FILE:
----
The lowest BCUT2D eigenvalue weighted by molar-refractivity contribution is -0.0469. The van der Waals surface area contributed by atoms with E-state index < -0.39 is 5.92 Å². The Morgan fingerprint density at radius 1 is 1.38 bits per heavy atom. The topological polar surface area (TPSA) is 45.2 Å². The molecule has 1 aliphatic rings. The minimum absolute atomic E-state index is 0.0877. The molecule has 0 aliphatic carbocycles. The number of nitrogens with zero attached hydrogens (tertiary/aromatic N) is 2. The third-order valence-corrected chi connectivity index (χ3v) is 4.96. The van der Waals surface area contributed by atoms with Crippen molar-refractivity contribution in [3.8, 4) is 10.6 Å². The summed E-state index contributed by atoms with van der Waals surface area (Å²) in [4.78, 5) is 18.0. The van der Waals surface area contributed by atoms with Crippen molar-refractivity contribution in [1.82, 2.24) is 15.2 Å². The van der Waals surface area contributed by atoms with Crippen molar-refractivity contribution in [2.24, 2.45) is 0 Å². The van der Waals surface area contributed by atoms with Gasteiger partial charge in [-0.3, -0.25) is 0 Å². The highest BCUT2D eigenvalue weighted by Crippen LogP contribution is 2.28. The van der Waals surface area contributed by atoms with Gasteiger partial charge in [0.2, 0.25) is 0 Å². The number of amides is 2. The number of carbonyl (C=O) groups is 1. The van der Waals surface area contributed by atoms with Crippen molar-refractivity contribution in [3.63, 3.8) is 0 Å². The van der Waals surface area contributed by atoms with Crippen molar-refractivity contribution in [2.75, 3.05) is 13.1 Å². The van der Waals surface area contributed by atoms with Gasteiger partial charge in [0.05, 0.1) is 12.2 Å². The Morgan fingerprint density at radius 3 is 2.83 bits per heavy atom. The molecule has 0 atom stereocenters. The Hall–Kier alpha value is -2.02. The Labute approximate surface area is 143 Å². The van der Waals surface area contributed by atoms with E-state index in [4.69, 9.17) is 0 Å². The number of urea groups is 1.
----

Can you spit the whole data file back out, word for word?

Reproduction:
The lowest BCUT2D eigenvalue weighted by molar-refractivity contribution is -0.0469. The van der Waals surface area contributed by atoms with E-state index < -0.39 is 5.92 Å². The Morgan fingerprint density at radius 1 is 1.38 bits per heavy atom. The topological polar surface area (TPSA) is 45.2 Å². The molecule has 1 aliphatic rings. The minimum absolute atomic E-state index is 0.0877. The molecule has 0 aliphatic carbocycles. The number of nitrogens with zero attached hydrogens (tertiary/aromatic N) is 2. The third-order valence-corrected chi connectivity index (χ3v) is 4.96. The van der Waals surface area contributed by atoms with Crippen molar-refractivity contribution in [3.8, 4) is 10.6 Å². The summed E-state index contributed by atoms with van der Waals surface area (Å²) in [4.78, 5) is 18.0. The van der Waals surface area contributed by atoms with Crippen molar-refractivity contribution in [1.82, 2.24) is 15.2 Å². The van der Waals surface area contributed by atoms with Crippen molar-refractivity contribution in [2.24, 2.45) is 0 Å². The van der Waals surface area contributed by atoms with Gasteiger partial charge in [-0.3, -0.25) is 0 Å². The highest BCUT2D eigenvalue weighted by Crippen LogP contribution is 2.28. The van der Waals surface area contributed by atoms with Gasteiger partial charge in [0.2, 0.25) is 0 Å². The number of amides is 2. The number of carbonyl (C=O) groups is 1. The van der Waals surface area contributed by atoms with Crippen molar-refractivity contribution in [3.63, 3.8) is 0 Å². The van der Waals surface area contributed by atoms with Crippen molar-refractivity contribution in [2.75, 3.05) is 13.1 Å². The van der Waals surface area contributed by atoms with Gasteiger partial charge in [0.05, 0.1) is 12.2 Å². The Morgan fingerprint density at radius 3 is 2.83 bits per heavy atom. The molecule has 0 atom stereocenters. The Hall–Kier alpha value is -2.02. The Labute approximate surface area is 143 Å². The van der Waals surface area contributed by atoms with E-state index in [4.69, 9.17) is 0 Å². The number of urea groups is 1.